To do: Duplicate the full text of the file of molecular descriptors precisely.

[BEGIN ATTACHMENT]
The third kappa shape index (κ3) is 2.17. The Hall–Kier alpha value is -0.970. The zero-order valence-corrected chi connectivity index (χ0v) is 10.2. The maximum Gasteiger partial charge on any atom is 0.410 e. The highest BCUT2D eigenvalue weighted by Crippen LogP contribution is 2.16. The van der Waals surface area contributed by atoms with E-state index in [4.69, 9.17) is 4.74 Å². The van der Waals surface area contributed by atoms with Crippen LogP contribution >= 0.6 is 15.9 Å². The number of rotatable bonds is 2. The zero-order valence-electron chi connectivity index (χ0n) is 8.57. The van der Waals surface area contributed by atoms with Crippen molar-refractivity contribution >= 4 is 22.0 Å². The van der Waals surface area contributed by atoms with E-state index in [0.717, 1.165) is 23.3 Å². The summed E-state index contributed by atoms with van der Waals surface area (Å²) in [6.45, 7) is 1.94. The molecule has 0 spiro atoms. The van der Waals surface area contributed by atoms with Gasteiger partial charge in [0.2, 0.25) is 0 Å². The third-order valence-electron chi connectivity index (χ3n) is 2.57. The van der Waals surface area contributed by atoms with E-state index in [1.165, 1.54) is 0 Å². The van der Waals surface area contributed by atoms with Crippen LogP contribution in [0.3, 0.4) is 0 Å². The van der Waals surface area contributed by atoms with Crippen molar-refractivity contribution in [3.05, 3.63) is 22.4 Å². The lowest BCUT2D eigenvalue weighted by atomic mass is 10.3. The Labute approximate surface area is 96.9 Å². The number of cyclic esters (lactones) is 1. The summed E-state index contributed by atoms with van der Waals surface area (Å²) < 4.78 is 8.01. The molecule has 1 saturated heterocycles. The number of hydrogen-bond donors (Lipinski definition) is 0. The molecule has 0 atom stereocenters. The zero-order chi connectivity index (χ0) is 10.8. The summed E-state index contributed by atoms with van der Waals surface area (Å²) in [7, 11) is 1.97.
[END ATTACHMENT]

The third kappa shape index (κ3) is 2.17. The Hall–Kier alpha value is -0.970. The zero-order valence-corrected chi connectivity index (χ0v) is 10.2. The maximum Gasteiger partial charge on any atom is 0.410 e. The highest BCUT2D eigenvalue weighted by Crippen LogP contribution is 2.16. The van der Waals surface area contributed by atoms with E-state index in [4.69, 9.17) is 4.74 Å². The van der Waals surface area contributed by atoms with Crippen LogP contribution >= 0.6 is 15.9 Å². The number of rotatable bonds is 2. The zero-order valence-electron chi connectivity index (χ0n) is 8.57. The van der Waals surface area contributed by atoms with Crippen molar-refractivity contribution >= 4 is 22.0 Å². The van der Waals surface area contributed by atoms with E-state index in [0.717, 1.165) is 23.3 Å². The summed E-state index contributed by atoms with van der Waals surface area (Å²) in [6.45, 7) is 1.94. The molecule has 0 spiro atoms. The van der Waals surface area contributed by atoms with Gasteiger partial charge in [0.2, 0.25) is 0 Å². The third-order valence-electron chi connectivity index (χ3n) is 2.57. The van der Waals surface area contributed by atoms with E-state index in [1.165, 1.54) is 0 Å². The van der Waals surface area contributed by atoms with Crippen LogP contribution in [0.3, 0.4) is 0 Å². The van der Waals surface area contributed by atoms with Crippen molar-refractivity contribution in [3.05, 3.63) is 22.4 Å². The lowest BCUT2D eigenvalue weighted by atomic mass is 10.3. The Labute approximate surface area is 96.9 Å². The number of cyclic esters (lactones) is 1. The summed E-state index contributed by atoms with van der Waals surface area (Å²) < 4.78 is 8.01. The molecule has 1 saturated heterocycles. The number of hydrogen-bond donors (Lipinski definition) is 0. The molecule has 0 atom stereocenters. The zero-order chi connectivity index (χ0) is 10.8. The summed E-state index contributed by atoms with van der Waals surface area (Å²) in [7, 11) is 1.97.